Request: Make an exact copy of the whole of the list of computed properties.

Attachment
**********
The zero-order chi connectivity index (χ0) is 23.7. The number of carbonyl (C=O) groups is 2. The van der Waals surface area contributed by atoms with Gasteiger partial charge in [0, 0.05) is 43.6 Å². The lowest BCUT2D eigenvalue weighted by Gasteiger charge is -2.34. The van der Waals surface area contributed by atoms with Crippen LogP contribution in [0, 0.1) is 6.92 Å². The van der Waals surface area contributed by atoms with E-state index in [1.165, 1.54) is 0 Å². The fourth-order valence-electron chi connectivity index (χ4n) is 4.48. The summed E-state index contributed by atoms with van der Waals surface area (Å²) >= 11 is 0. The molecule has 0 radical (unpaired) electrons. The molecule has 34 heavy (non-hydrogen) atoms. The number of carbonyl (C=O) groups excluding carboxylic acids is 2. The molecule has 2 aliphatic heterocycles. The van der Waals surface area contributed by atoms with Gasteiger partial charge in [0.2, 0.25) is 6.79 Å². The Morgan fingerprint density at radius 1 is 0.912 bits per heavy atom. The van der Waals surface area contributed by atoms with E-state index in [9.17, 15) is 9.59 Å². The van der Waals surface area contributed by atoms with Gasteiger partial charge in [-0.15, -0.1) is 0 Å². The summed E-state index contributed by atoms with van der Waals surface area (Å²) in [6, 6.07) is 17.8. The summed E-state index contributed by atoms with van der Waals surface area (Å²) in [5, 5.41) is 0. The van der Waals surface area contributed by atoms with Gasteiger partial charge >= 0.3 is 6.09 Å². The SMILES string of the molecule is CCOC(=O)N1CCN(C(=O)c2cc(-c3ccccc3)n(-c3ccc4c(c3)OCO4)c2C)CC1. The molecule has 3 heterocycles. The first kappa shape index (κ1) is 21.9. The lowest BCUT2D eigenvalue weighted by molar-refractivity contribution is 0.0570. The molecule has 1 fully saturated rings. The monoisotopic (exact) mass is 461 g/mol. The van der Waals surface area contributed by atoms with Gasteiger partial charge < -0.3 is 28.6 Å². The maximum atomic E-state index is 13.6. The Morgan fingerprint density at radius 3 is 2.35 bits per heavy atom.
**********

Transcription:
The zero-order chi connectivity index (χ0) is 23.7. The number of carbonyl (C=O) groups is 2. The van der Waals surface area contributed by atoms with Gasteiger partial charge in [0, 0.05) is 43.6 Å². The lowest BCUT2D eigenvalue weighted by Gasteiger charge is -2.34. The van der Waals surface area contributed by atoms with Crippen LogP contribution in [0, 0.1) is 6.92 Å². The van der Waals surface area contributed by atoms with E-state index in [1.165, 1.54) is 0 Å². The fourth-order valence-electron chi connectivity index (χ4n) is 4.48. The summed E-state index contributed by atoms with van der Waals surface area (Å²) >= 11 is 0. The molecule has 0 radical (unpaired) electrons. The molecule has 34 heavy (non-hydrogen) atoms. The number of carbonyl (C=O) groups excluding carboxylic acids is 2. The molecule has 2 aliphatic heterocycles. The van der Waals surface area contributed by atoms with Gasteiger partial charge in [0.2, 0.25) is 6.79 Å². The Morgan fingerprint density at radius 1 is 0.912 bits per heavy atom. The van der Waals surface area contributed by atoms with E-state index in [9.17, 15) is 9.59 Å². The van der Waals surface area contributed by atoms with Gasteiger partial charge in [-0.15, -0.1) is 0 Å². The summed E-state index contributed by atoms with van der Waals surface area (Å²) in [6, 6.07) is 17.8. The summed E-state index contributed by atoms with van der Waals surface area (Å²) in [5, 5.41) is 0. The van der Waals surface area contributed by atoms with Gasteiger partial charge >= 0.3 is 6.09 Å². The SMILES string of the molecule is CCOC(=O)N1CCN(C(=O)c2cc(-c3ccccc3)n(-c3ccc4c(c3)OCO4)c2C)CC1. The molecule has 3 heterocycles. The first kappa shape index (κ1) is 21.9. The lowest BCUT2D eigenvalue weighted by molar-refractivity contribution is 0.0570. The molecule has 1 fully saturated rings. The monoisotopic (exact) mass is 461 g/mol. The van der Waals surface area contributed by atoms with Gasteiger partial charge < -0.3 is 28.6 Å². The maximum atomic E-state index is 13.6. The Morgan fingerprint density at radius 3 is 2.35 bits per heavy atom.